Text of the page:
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Getting Touchy Feely

Feb 20, 2008
In previous articles I described an overview of the representational systems of communication: visual, auditory and kinesthetic, and the benefit of knowing what these systems are as they relate to rapport. In another article, I went into more detail about the visual aspect and here we are dealing with kinesthetic language, the feeling words that people use.

In our quest to gain rapport we continue to build upon our ability to learn how people construct their realities and how they interact with reality. Kinesthetic people interact through touch and feel.

How do you know this about a person? Like right up front, how will you be able to tell a kinesthetic person right off the bat? Well, they tend to grasp for the way in which they describe things and reach for the words to make things concrete for you. They are natural at mirroring behavior oftentimes walking in step with you or bending when you bend, or blinking when you blink. They stick with things, wanting to touch them, grasping hold of them to get a sense of their texture. They may be born touchers--massage therapists or sculptors. They will even touch their own arms or legs and may rub it as they speak. This is the way in which they are getting in touch with how they feel about what is happening around them.

A good example of a kinesthetic person is Bill Clinton. Remember his famous (infamous) quote, "I feel your pain"? That is a prime example of kinesthetic language.

If a visual person speaks pretty quick and they're zipping right along and an auditory person speaks a little slower and sometimes in a very sing-songy voice or in a flat monotone that you can easily detect they're doing, then a kinesthetic person, in contrast, often speaks much slower and they struggle for the next thought.

Some really obvious kinesthetic words can be either tactile, as in the sense of feeling hot, cold, firm, vibrating, soft or feeling in an emotional sense--joy, anger, excitement.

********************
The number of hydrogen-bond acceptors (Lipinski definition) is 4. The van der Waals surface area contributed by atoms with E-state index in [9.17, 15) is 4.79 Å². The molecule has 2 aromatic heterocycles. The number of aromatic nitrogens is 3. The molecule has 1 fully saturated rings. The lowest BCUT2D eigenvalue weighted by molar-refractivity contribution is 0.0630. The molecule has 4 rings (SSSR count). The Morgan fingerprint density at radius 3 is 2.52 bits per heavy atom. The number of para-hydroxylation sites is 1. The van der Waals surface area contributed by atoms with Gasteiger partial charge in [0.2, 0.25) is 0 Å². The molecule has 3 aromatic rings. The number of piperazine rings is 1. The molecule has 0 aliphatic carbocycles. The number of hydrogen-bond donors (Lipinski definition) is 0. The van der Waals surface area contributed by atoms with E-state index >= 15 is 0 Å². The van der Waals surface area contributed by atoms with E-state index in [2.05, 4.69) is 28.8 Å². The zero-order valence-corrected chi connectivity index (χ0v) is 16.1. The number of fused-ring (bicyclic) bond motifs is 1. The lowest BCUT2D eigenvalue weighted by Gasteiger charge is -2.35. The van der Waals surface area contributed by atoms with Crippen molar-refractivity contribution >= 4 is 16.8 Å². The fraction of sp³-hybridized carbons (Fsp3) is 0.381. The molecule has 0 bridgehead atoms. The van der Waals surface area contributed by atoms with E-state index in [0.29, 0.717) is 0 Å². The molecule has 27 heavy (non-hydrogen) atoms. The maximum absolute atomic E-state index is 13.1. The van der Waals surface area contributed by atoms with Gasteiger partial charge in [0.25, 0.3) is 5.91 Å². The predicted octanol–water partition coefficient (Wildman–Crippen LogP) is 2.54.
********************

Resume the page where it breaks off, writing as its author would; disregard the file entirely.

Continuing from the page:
Another way to determine if someone is kinesthetic is to notice how close they are to you. If they can reach out and touch you, odds are, they're kinesthetic. They love to be hugged, don't ever shirk away from physical touch, and have no problem with you being in their space because they're not creating pictures like visually oriented people are.

That's another major difference between the three groups that will help you to identify them. One of the biggest ways though, for me, is that they, struggle . . . for their words. . .

Whereas visually oriented people look up, auditory people look side to side, kinesthetic people generally look down.

Along these lines, but as sort of a side note, I read a story online not too long ago about a junior high school student in Virginia who had been cited for two infractions by his school for hugging a friend. Why? His school has a 'no physical contact' policy. This includes no handshakes, no high fives, no pats on the back, no hand holding-no touching of any sort.

My initial thought was, wow, that's really strange. Then I thought of the kinesthetic kids who might be going to that school and what a disservice is being done to them. I mean, I understand the need for clear boundaries, but no physical contact whatsoever between friends? Seems like a dangerous road to travel down.

Coming soon: Auditory Adventures.
About the Author
Kenrick Cleveland teaches strategies to earn the business of wealthy clients using persuasion. He runs public and private seminars and offers home study courses and coaching programs in persuasion strategies.
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